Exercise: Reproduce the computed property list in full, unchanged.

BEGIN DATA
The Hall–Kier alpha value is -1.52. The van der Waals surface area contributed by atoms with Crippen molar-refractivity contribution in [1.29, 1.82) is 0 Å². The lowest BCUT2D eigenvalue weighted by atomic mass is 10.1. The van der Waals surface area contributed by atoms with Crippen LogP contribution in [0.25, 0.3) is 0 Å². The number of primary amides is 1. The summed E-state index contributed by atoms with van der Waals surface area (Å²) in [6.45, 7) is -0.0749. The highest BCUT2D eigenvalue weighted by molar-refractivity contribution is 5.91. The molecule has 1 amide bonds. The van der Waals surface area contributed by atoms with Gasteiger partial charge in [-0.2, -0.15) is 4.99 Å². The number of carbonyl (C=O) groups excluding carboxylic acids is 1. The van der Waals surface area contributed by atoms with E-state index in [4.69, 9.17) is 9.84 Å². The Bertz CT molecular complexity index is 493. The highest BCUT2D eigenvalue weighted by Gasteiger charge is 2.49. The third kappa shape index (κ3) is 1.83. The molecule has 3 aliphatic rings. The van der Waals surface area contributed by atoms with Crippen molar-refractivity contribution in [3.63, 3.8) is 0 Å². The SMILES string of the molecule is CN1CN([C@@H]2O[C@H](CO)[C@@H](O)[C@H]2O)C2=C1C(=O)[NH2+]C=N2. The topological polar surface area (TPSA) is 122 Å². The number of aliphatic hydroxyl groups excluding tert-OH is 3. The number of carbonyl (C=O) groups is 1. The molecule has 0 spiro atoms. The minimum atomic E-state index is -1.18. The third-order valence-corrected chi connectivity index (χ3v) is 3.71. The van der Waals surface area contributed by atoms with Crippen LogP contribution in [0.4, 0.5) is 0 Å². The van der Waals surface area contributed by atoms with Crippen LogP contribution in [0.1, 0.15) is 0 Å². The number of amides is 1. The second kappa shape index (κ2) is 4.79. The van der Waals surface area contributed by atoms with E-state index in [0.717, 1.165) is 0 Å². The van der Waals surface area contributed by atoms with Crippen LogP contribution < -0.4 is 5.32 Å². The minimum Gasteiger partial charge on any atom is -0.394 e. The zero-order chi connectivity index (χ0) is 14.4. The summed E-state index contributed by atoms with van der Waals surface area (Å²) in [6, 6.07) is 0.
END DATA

The Hall–Kier alpha value is -1.52. The van der Waals surface area contributed by atoms with Crippen molar-refractivity contribution in [1.29, 1.82) is 0 Å². The lowest BCUT2D eigenvalue weighted by atomic mass is 10.1. The van der Waals surface area contributed by atoms with Crippen LogP contribution in [0.25, 0.3) is 0 Å². The number of primary amides is 1. The summed E-state index contributed by atoms with van der Waals surface area (Å²) in [6.45, 7) is -0.0749. The highest BCUT2D eigenvalue weighted by molar-refractivity contribution is 5.91. The molecule has 1 amide bonds. The van der Waals surface area contributed by atoms with Gasteiger partial charge in [-0.2, -0.15) is 4.99 Å². The number of carbonyl (C=O) groups excluding carboxylic acids is 1. The van der Waals surface area contributed by atoms with E-state index in [4.69, 9.17) is 9.84 Å². The Bertz CT molecular complexity index is 493. The highest BCUT2D eigenvalue weighted by Gasteiger charge is 2.49. The third kappa shape index (κ3) is 1.83. The molecule has 3 aliphatic rings. The van der Waals surface area contributed by atoms with Crippen molar-refractivity contribution in [3.63, 3.8) is 0 Å². The SMILES string of the molecule is CN1CN([C@@H]2O[C@H](CO)[C@@H](O)[C@H]2O)C2=C1C(=O)[NH2+]C=N2. The topological polar surface area (TPSA) is 122 Å². The number of aliphatic hydroxyl groups excluding tert-OH is 3. The number of carbonyl (C=O) groups is 1. The molecule has 0 spiro atoms. The minimum atomic E-state index is -1.18. The third-order valence-corrected chi connectivity index (χ3v) is 3.71. The van der Waals surface area contributed by atoms with Crippen LogP contribution in [0.4, 0.5) is 0 Å². The van der Waals surface area contributed by atoms with Crippen LogP contribution in [0.1, 0.15) is 0 Å². The number of amides is 1. The second kappa shape index (κ2) is 4.79. The van der Waals surface area contributed by atoms with E-state index in [0.717, 1.165) is 0 Å². The van der Waals surface area contributed by atoms with Crippen LogP contribution < -0.4 is 5.32 Å². The minimum Gasteiger partial charge on any atom is -0.394 e. The zero-order chi connectivity index (χ0) is 14.4. The summed E-state index contributed by atoms with van der Waals surface area (Å²) in [6, 6.07) is 0.